I promise that next month, you’ll have a juicy post with actual photos to accompany my ramblings. (I’ll be talking about our favorite lenses!) For now, though, you get the following article about keeping your data safe. If you’re remotely interested in that sort of thing, I think it’ll be worth your time. Enjoy! :)
Most people that know me know that I like to … evangelize. I’m no zealot when it comes to preference (Mac vs Windows, Nikon vs Canon, whatever), I simply like to recommend what works well. And that brings us to today’s post about managing and protecting your data. It’s not a glorious topic by any means, but it’s something that everyone should be aware of these days!
And just to be clear, I’m not being paid by any of these companies or anything silly like that. After rereading my article, I can see how it might look like that. I honestly just love to spread the word on quality. :)
We’ve been using Mozy in our home for nearly 4 years now and it’s provided peace-of-mind every single day. It’s a super simple service that backs up your important data to the Internet. (And by Internet, I mean the servers managed by Mozy.) You choose what files/folders you want backed up (or just use the preset suggestions) and within a few hours or days, all of your data will be safely duplicated on Mozy’s servers.
You might not be convinced that this is worth your trouble just yet, so let me spell out a few reasons this is a GOOD idea:
- Your computer hard drive dies. Your important documents (photos, music, word docs, etc) are all safe and can be restored from Mozy when you’re up and running again!
- A virus kicks your computer’s butt. Mozy to the rescue!
- You write over a file instead of saving a new copy. Assuming you let Mozy backup frequently, you should be able to revert back to that first file with no issue.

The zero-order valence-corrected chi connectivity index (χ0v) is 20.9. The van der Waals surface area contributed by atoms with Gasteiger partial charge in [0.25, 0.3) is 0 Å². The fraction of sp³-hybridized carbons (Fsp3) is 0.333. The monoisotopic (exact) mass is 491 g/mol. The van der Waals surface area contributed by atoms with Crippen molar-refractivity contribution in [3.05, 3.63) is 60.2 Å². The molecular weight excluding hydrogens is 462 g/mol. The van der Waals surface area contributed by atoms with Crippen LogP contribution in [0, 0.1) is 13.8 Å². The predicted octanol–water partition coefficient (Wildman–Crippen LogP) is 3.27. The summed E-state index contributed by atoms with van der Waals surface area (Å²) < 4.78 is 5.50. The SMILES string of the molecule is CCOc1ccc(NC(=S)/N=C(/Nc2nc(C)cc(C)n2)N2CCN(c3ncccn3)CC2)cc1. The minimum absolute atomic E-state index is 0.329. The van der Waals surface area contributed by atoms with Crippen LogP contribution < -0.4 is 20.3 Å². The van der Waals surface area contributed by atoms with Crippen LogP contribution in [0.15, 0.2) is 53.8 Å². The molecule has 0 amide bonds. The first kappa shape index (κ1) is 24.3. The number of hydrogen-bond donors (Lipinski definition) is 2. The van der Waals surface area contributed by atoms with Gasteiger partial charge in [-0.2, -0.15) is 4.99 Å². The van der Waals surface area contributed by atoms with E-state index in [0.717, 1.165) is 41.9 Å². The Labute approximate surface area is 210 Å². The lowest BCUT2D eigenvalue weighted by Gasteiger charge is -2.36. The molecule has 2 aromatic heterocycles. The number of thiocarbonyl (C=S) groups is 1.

- You were working on a document on your desktop, but need access to it on your laptop. Mozy allows you retrieve files via their website. (Though Dropbox, listed below, might be a better fit.)
- Your laptop gets stolen. You get the idea.
Now that you’re convinced you can’t live without this service, you need to go sign up! Like me, you probably don’t want to plunk down any money until you can give any service a test drive. Mozy’s nice enough to give you 2GB of space for free; there’s no time limit, no credit card to put on file, just their faith that you’ll love the service so much that you’ll invest in it. (You can sign up through Mozy.com or use this referral link to get an additional .25GB of space for both of us. Hooray!)
If you’re absolutely sold on the service, but need more than the 2GB they offer, no worries! The MozyHome Unlimited option is just under $5 a month and is a perfect fit if you have a large music, photo, or video library. (If you sign up for a full year or two at once, you even get a few months free.) We’ve had this on two of our desktops for years now and it feels so good knowing our complete music and photo collection is safe elsewhere. Just make sure you check their RetailMeNot.com page to get the best deal! ;)